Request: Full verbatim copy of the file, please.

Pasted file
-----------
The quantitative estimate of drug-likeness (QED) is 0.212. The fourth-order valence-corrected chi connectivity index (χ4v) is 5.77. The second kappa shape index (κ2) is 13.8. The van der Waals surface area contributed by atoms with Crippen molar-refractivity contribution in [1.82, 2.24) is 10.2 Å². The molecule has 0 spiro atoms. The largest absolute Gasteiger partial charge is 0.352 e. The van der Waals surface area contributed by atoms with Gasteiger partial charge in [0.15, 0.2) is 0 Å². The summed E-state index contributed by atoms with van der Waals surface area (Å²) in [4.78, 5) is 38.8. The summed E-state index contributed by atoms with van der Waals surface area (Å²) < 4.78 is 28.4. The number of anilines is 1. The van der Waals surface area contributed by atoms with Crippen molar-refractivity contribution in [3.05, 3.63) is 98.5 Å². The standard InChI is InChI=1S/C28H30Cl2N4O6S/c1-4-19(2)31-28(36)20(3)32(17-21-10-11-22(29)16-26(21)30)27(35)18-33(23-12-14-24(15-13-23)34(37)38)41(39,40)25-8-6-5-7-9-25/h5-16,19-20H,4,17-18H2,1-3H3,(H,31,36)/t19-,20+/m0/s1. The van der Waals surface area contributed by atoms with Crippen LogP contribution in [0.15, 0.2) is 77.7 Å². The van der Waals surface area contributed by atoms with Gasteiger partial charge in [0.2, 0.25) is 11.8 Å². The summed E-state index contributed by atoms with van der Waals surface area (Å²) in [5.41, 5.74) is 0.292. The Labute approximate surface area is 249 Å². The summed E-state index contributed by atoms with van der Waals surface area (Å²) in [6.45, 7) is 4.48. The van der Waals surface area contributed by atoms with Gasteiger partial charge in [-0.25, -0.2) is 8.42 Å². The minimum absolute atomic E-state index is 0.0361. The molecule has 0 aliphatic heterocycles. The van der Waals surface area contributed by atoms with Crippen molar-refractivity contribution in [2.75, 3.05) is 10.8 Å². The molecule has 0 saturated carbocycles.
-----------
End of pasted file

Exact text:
The quantitative estimate of drug-likeness (QED) is 0.212. The fourth-order valence-corrected chi connectivity index (χ4v) is 5.77. The second kappa shape index (κ2) is 13.8. The van der Waals surface area contributed by atoms with Crippen molar-refractivity contribution in [1.82, 2.24) is 10.2 Å². The molecule has 0 spiro atoms. The largest absolute Gasteiger partial charge is 0.352 e. The van der Waals surface area contributed by atoms with Gasteiger partial charge in [0.15, 0.2) is 0 Å². The summed E-state index contributed by atoms with van der Waals surface area (Å²) in [4.78, 5) is 38.8. The summed E-state index contributed by atoms with van der Waals surface area (Å²) < 4.78 is 28.4. The number of anilines is 1. The van der Waals surface area contributed by atoms with Crippen molar-refractivity contribution in [3.05, 3.63) is 98.5 Å². The standard InChI is InChI=1S/C28H30Cl2N4O6S/c1-4-19(2)31-28(36)20(3)32(17-21-10-11-22(29)16-26(21)30)27(35)18-33(23-12-14-24(15-13-23)34(37)38)41(39,40)25-8-6-5-7-9-25/h5-16,19-20H,4,17-18H2,1-3H3,(H,31,36)/t19-,20+/m0/s1. The van der Waals surface area contributed by atoms with Crippen LogP contribution in [0.15, 0.2) is 77.7 Å². The van der Waals surface area contributed by atoms with Gasteiger partial charge in [0.2, 0.25) is 11.8 Å². The summed E-state index contributed by atoms with van der Waals surface area (Å²) in [5.41, 5.74) is 0.292. The Labute approximate surface area is 249 Å². The summed E-state index contributed by atoms with van der Waals surface area (Å²) in [6.45, 7) is 4.48. The van der Waals surface area contributed by atoms with Gasteiger partial charge in [-0.25, -0.2) is 8.42 Å². The minimum absolute atomic E-state index is 0.0361. The molecule has 0 aliphatic heterocycles. The van der Waals surface area contributed by atoms with Crippen molar-refractivity contribution in [2.75, 3.05) is 10.8 Å². The molecule has 0 saturated carbocycles.